#6 Benjamin, Oct 31, 2008
    Last edited by a moderator: Oct 31, 2008
  7. chuck2336

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    I was in the Navy, it was the best time. I would still be in if I was not married and had a daughter. The Navy can be hard on the family. Sea time does not always mean ship side, it could be overseas, or even serving with the USMC if in the medical field.

    I agree with others that have said get EVERYTHING in writting. If it is not in the contract it will not happen.

    Pick a job that translates into a civilian job. I know a guy who went in and was a meterologist (weatherman) in the Navy, but when he got out found out he needed a degree in that field to get a job on the outside.

    I miss the Navy very much, my wife says the best years of our marriage came six months at a time! (Six month deployments)

    I encourage most young people to look into the military. It is not for everyone, but I think most folks could make a great career out of it.
     
  8. Carolina Baptist

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    A little over 25 years ago I joined the Coast Guard. I enjoyed the search and rescue and the maritime law enforcement. After a knee injury, they stuck me in an office and gave me the "left over" duties. I didn't care much for that.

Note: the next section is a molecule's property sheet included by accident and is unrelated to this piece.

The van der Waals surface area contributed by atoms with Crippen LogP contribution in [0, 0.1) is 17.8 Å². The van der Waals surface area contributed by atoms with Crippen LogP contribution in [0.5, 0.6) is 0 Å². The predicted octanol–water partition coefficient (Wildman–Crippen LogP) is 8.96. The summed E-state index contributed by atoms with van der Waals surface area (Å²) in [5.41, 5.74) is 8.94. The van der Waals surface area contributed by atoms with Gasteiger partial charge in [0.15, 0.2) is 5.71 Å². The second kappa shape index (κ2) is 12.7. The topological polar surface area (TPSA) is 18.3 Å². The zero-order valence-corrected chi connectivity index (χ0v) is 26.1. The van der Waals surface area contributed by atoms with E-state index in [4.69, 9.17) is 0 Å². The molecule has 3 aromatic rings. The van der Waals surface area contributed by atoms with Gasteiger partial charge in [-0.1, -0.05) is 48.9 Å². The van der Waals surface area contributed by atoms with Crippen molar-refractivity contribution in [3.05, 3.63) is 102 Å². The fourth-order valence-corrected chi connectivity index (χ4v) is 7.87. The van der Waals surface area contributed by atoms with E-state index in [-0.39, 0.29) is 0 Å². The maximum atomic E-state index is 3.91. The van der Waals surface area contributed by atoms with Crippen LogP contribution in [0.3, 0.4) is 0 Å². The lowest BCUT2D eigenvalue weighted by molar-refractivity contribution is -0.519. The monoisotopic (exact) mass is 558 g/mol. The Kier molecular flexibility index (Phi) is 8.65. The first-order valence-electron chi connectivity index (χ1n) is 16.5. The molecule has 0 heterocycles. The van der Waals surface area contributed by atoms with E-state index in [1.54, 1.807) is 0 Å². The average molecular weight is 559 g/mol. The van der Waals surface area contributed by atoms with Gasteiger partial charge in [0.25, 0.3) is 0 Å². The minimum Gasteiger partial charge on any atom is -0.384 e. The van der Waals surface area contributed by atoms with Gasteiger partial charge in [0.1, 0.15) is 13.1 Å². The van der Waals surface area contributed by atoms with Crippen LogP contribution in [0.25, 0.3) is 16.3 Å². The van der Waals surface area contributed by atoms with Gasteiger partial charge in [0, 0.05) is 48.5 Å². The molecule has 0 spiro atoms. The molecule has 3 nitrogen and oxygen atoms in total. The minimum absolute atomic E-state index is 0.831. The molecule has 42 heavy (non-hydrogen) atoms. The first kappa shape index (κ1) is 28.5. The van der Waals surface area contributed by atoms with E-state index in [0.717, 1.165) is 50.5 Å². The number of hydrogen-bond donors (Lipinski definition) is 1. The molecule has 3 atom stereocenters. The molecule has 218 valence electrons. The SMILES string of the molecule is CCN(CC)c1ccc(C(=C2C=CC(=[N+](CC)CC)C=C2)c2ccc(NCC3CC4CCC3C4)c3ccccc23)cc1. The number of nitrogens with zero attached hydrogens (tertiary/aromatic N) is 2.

You need to know up front that there is very little about the military life that promotes a Christian life. Each year, before the station would open for the season, we had a station party where the "Morale Fund" paid for the keg. I didn't drink so I was put on duty that night. (I got to clean the station after the party) The Christians will band together and so will the "party crowd"

    He would learn many things: duty, honor, responsability,etc. But I met very few Christians that were not already searving the Lord when they joined.

    I noticed this in your post: "He has talked to a recruiter and this guy is promising him the world and he is almost ready to sign up." If you can find a way to convince him, he needs to know that a recuiters promises can be about as reliable as a politicians promises.

    I don't regret joining but a career was not an option (medical discharge).
    Now I wish I had joined a branch that offered better training, and more education benefits. Maybe the Air Force of the Navy.


    PS I made the mistake of being a Boatswain's Mate. I live 200 miles from the ocean. No need for boat operation specialist arount here.
     
    #8 Carolina Baptist, Oct 31, 2008
    Last edited by a moderator: Oct 31, 2008
  9. LeBuick